From Richard Claiborne
London No. 56. Sloan Street
Knights Bridge. 9. May 1789.
Since the liberty I took of writing to your Excellency last I have been informed, that you are about to return to America. It is with sincerity that I offer you my best wishes, and I hope that you and your Family, may experience good health, and a safe and pleasant passage.
I take infinite pleasure in congratulating you upon the lately adopted Federal Constitution, and hope you will find it organized, and giving operation and facility to all the Functions of a mild and just Government. I trust that our fellow Citizens, will be actuated by that steady unanimity and patriotism which so recently characterised and liberated them, that the Legislative authority of the Union, by pursuing wise and permanent measures, may entitle the United States to the confidence and admiration of the world, and that the Citizens thereof, may continue to merit and experience the bountiful protection of providence, to the latest posterity.
As the Credit and welfare of America, depends upon the appointment of proper Officers to execute the duties of Government at home so it is highly requisite to be choice in the appointment of Representatives for abroad and I trust that the Wisdom of Congress will be shown in their adoption in this respect, whether on the principle of temporary expediency, or on the broad Basis of permanent establishment. I beg leave to observe, that it is the general sentiment here, that had the United States of America, sent to, and continued to keep at, the Court of Great Britain, a Representative of whatsoever denomination, possessed of proper qualifications, and of adequate Constitutional powers, many and important advantages, that have hitherto lain dormant, might have been brought into a Train for operation, if not into an establishment of intercourse reciprocating nurture to our infant nature, and benefits to this industrious and wealthy people whose minds, I must own, appear to me to be too closely interwoven with pecuniary speculation for the smallest exertion of the affections, or more noble energies of the Soul-too much so at least, not to have relinquished those anamosities which National Warfare naturally excite during contention; and which seem on our part, to have defeated, hitherto, the great object of their policy, but which I trust, the good sense of our fellow Citizens, will no longer suffer to operate so detrimental to the fundamental interests of our Country.—Under full persuasion of the necessity of some personal Representation of the Federal States at this and other European Courts, I hope that Your Excellency will use your interest to have such appointments filled with Gentlemen of Abilities-Dress and Address-Knowledge of Mankind-Stile in the Etiquet of Society-Social Habits-and diligence in the duties of their Offices. These requisites appear to be perfectly essential in a public Commissioner.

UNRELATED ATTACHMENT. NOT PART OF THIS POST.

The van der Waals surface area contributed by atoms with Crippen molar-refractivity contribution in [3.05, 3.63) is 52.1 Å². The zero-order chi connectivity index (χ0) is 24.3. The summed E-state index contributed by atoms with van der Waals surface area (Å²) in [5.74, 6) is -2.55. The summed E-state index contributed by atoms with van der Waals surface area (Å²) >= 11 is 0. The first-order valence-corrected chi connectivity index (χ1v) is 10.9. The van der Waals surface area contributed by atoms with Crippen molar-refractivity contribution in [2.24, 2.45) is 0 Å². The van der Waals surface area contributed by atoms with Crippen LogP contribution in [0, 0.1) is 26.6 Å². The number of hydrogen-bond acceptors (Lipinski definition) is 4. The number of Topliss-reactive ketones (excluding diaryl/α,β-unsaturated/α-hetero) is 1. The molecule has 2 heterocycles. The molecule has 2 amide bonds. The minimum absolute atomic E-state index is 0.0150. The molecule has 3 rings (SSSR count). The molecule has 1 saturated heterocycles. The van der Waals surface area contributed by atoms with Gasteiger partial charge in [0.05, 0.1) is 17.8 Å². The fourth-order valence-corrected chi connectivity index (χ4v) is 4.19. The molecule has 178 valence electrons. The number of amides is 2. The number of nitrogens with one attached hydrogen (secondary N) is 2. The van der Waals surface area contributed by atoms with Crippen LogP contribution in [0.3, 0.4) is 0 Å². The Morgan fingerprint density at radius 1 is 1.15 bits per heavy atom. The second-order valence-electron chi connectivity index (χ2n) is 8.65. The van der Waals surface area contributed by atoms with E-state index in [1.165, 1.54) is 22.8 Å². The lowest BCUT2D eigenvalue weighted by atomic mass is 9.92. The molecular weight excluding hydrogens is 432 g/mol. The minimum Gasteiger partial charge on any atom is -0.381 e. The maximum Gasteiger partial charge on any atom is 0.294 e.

In apologizing for troubling Your Excellency with this letter, I beg leave to subscribe myself with the sincerest respect and regard Your Excellency’s Most obedient, and most Humble Servant,
RC (MoSHi); addressed; postmarked: “ANGLETERRE” and (within circle): “MA 15 89” endorsed. Recorded in SJL as received 20 May 1789.